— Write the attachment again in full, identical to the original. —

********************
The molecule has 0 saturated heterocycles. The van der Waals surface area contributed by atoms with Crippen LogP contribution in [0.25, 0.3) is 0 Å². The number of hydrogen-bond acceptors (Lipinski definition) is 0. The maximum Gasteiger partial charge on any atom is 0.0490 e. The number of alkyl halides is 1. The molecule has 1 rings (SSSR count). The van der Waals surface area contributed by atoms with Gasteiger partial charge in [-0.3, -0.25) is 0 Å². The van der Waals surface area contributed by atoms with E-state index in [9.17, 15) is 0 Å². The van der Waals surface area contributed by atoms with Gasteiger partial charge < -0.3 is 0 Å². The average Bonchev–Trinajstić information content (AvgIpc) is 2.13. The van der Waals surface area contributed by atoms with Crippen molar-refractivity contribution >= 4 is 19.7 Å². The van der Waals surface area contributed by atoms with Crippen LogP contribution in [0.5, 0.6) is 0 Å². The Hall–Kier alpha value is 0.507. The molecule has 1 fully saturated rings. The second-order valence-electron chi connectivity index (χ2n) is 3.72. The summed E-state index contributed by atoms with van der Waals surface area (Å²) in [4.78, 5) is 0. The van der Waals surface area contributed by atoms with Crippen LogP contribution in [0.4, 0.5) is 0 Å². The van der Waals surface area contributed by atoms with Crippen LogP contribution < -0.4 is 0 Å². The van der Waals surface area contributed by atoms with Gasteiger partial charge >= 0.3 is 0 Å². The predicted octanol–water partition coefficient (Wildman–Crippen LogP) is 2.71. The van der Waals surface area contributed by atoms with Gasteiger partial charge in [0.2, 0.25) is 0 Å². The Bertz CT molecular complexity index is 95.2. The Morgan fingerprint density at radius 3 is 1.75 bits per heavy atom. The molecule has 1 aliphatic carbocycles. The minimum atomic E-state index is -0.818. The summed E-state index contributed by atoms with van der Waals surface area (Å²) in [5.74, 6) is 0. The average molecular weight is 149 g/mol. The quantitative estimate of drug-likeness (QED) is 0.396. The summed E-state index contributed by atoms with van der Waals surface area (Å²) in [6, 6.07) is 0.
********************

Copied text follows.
The molecule has 0 saturated heterocycles. The van der Waals surface area contributed by atoms with Crippen LogP contribution in [0.25, 0.3) is 0 Å². The number of hydrogen-bond acceptors (Lipinski definition) is 0. The maximum Gasteiger partial charge on any atom is 0.0490 e. The number of alkyl halides is 1. The molecule has 1 rings (SSSR count). The van der Waals surface area contributed by atoms with Gasteiger partial charge in [-0.3, -0.25) is 0 Å². The van der Waals surface area contributed by atoms with E-state index in [9.17, 15) is 0 Å². The van der Waals surface area contributed by atoms with Gasteiger partial charge < -0.3 is 0 Å². The average Bonchev–Trinajstić information content (AvgIpc) is 2.13. The van der Waals surface area contributed by atoms with Crippen molar-refractivity contribution >= 4 is 19.7 Å². The van der Waals surface area contributed by atoms with Crippen LogP contribution in [0.5, 0.6) is 0 Å². The Hall–Kier alpha value is 0.507. The molecule has 1 fully saturated rings. The second-order valence-electron chi connectivity index (χ2n) is 3.72. The summed E-state index contributed by atoms with van der Waals surface area (Å²) in [4.78, 5) is 0. The van der Waals surface area contributed by atoms with Crippen LogP contribution in [0.4, 0.5) is 0 Å². The van der Waals surface area contributed by atoms with Crippen LogP contribution < -0.4 is 0 Å². The van der Waals surface area contributed by atoms with Gasteiger partial charge >= 0.3 is 0 Å². The predicted octanol–water partition coefficient (Wildman–Crippen LogP) is 2.71. The van der Waals surface area contributed by atoms with Gasteiger partial charge in [0.2, 0.25) is 0 Å². The Bertz CT molecular complexity index is 95.2. The Morgan fingerprint density at radius 3 is 1.75 bits per heavy atom. The molecule has 1 aliphatic carbocycles. The minimum atomic E-state index is -0.818. The summed E-state index contributed by atoms with van der Waals surface area (Å²) in [5.74, 6) is 0. The average molecular weight is 149 g/mol. The quantitative estimate of drug-likeness (QED) is 0.396. The summed E-state index contributed by atoms with van der Waals surface area (Å²) in [6, 6.07) is 0.